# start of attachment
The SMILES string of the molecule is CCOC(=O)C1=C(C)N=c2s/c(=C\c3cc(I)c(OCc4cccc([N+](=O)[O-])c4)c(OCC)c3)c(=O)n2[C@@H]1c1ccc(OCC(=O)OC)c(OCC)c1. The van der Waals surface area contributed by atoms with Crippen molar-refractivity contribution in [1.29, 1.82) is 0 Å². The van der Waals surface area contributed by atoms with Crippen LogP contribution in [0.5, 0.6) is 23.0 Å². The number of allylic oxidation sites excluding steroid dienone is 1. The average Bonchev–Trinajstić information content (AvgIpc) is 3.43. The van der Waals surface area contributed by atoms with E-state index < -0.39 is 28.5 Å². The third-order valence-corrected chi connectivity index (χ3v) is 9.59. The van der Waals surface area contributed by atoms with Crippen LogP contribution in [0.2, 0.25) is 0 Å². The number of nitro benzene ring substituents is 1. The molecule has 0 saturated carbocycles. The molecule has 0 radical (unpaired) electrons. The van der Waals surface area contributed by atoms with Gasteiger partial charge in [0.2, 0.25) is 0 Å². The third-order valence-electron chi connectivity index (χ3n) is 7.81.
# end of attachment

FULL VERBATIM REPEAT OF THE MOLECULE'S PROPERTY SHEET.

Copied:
The SMILES string of the molecule is CCOC(=O)C1=C(C)N=c2s/c(=C\c3cc(I)c(OCc4cccc([N+](=O)[O-])c4)c(OCC)c3)c(=O)n2[C@@H]1c1ccc(OCC(=O)OC)c(OCC)c1. The van der Waals surface area contributed by atoms with Crippen molar-refractivity contribution in [1.29, 1.82) is 0 Å². The van der Waals surface area contributed by atoms with Crippen LogP contribution in [0.5, 0.6) is 23.0 Å². The number of allylic oxidation sites excluding steroid dienone is 1. The average Bonchev–Trinajstić information content (AvgIpc) is 3.43. The van der Waals surface area contributed by atoms with E-state index < -0.39 is 28.5 Å². The third-order valence-corrected chi connectivity index (χ3v) is 9.59. The van der Waals surface area contributed by atoms with Crippen LogP contribution in [0.2, 0.25) is 0 Å². The number of nitro benzene ring substituents is 1. The molecule has 0 saturated carbocycles. The molecule has 0 radical (unpaired) electrons. The van der Waals surface area contributed by atoms with Gasteiger partial charge in [0.2, 0.25) is 0 Å². The third-order valence-electron chi connectivity index (χ3n) is 7.81.